'Scheduling error' keeps McCain from classified briefing on Benghazi attack on consulate
WASHINGTON — Like many people, Sen. John McCain wants more information about the attack of the U.S. Consulate in Benghazi, Libya.
On Wednesday, he had the chance, when high-ranking military and diplomatic officials held a classified briefing. But the Arizona senator and other Republican members of a Senate committee investigating the attacks skipped the briefing; at the same time, McCain held a press conference to call for a special Watergate-style committee to look into the Benghazi attacks.
When pressed on Thursday by a CNN reporter on why he skipped the briefing, McCain snapped, “Because I have the right as a senator to have no comment, and who the hell are you to tell me I can or not?”
Brian Rogers, a spokesman for McCain, said the senator missed the briefing because of a “scheduling error.”
The CNN staffer who participated in that confrontation was Ted Barrett, the network's senior congressional producer. In the little set-to, McCain scolds Barrett for “badgering,” suggesting that the CNN producer was not being properly respectful. CNN's Dana Bash defended her colleague on CNN's air: “He is respectful.”
McCain has been one of the sharpest critics of the Obama administration's handling of the attack in Benghazi on Sept. 11, which resulted in the deaths of four Americans, including U.S. Ambassador to Libya Christopher Stevens. Along with Sen. Lindsey Graham, R-S.C., the Arizonan spent much of Wednesday renewing calls for a special committee to investigate the attack and, in the process, missed a Benghazi briefing.
Show commenting policy
TribLive commenting policy
You are solely responsible for your comments and by using TribLive.com you agree to our Terms of Service.
We moderate comments. Our goal is to provide substantive commentary for a general readership. By screening submissions, we provide a space where readers can share intelligent and informed commentary that enhances the quality of our news and information.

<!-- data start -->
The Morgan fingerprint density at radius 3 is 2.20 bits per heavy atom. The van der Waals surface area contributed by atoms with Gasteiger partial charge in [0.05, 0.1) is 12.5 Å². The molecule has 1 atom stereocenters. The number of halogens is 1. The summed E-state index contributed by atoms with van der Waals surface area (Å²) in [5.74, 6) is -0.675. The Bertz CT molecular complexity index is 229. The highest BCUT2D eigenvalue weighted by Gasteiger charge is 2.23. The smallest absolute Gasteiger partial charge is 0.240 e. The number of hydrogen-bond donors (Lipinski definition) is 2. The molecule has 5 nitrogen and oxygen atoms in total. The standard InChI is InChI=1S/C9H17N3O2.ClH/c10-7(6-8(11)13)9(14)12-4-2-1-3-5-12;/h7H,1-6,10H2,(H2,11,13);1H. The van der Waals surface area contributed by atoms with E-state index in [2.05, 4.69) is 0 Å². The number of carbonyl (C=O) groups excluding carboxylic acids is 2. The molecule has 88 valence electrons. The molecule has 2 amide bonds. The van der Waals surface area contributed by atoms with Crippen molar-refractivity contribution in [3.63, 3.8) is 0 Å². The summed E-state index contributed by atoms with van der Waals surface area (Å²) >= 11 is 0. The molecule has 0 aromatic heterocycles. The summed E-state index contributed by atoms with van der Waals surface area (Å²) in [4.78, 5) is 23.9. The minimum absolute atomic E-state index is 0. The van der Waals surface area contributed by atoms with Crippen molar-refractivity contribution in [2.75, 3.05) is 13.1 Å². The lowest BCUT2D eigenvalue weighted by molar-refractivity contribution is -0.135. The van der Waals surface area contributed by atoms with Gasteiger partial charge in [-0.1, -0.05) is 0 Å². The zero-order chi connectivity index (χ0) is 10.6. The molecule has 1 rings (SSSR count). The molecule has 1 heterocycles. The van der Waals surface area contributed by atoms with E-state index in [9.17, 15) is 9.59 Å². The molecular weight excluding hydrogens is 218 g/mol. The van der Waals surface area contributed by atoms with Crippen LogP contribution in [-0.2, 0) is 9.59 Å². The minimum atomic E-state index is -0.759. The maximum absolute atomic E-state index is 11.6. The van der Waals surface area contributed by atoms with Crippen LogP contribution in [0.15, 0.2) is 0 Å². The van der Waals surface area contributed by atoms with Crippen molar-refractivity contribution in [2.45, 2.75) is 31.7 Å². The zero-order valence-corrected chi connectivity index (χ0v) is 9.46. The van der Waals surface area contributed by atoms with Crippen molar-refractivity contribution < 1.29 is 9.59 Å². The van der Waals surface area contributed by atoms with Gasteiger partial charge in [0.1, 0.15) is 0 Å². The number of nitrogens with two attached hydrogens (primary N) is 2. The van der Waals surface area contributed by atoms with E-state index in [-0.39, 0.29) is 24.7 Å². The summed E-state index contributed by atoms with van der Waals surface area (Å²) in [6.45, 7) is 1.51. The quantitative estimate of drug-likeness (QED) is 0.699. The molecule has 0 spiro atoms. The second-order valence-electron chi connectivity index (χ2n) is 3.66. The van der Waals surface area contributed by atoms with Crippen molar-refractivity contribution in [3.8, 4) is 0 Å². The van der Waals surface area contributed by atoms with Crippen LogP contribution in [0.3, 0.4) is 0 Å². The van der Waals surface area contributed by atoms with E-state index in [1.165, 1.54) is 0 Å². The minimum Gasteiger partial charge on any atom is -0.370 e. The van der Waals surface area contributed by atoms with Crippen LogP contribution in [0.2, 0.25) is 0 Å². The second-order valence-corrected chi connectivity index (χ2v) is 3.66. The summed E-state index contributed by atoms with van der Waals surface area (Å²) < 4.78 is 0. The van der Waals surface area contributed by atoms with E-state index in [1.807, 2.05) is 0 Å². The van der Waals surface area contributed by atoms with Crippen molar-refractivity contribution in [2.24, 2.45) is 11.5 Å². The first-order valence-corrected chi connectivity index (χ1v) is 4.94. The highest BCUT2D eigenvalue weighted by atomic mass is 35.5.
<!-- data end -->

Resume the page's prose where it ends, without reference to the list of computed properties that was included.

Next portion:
While most comments will be posted if they are on-topic and not abusive, moderating decisions are subjective. We will make them as carefully and consistently as we can. Because of the volume of reader comments, we cannot review individual moderation decisions with readers.
We value thoughtful comments representing a range of views that make their point quickly and politely. We make an effort to protect discussions from repeated comments either by the same reader or different readers.
We follow the same standards for taste as the daily newspaper. A few things we won't tolerate: personal attacks, obscenity, vulgarity, profanity (including expletives and letters followed by dashes), commercial promotion, impersonations, incoherence, proselytizing and SHOUTING. Don't include URLs to Web sites.
We do not edit comments. They are either approved or deleted. We reserve the right to edit a comment that is quoted or excerpted in an article. In this case, we may fix spelling and punctuation.
We welcome strong opinions and criticism of our work, but we don't want comments to become bogged down with discussions of our policies and we will moderate accordingly.
We appreciate it when readers and people quoted in articles or blog posts point out errors of fact or emphasis and will investigate all assertions. But these suggestions should be sent via e-mail. To avoid distracting other readers, we won't publish comments that suggest a correction. Instead, corrections will be made in a blog post or in an article.
- Researchers find new, elusive bird species
- Rift invites talk of Florida split
- White House mum on hack of computer system by Russia last fall
- Experts: Convictions against police officers will be tough to win in Baltimore case
- Baltimore mayor lifts curfew 6 days after riots
- Saudi military strikes in Yemen raise fears
- Ousted Secret Service agent Smith remains on payroll, House committee learns
- U.S. opening new phase of Asia pivot, Defense Secretary Carter says
- Gift will pay to restore Marine Corps memorial
- Judge puts Hurricane Katrina flooding costs on federal government
- Federal judge who blocked Obama immigration order painted as unbiased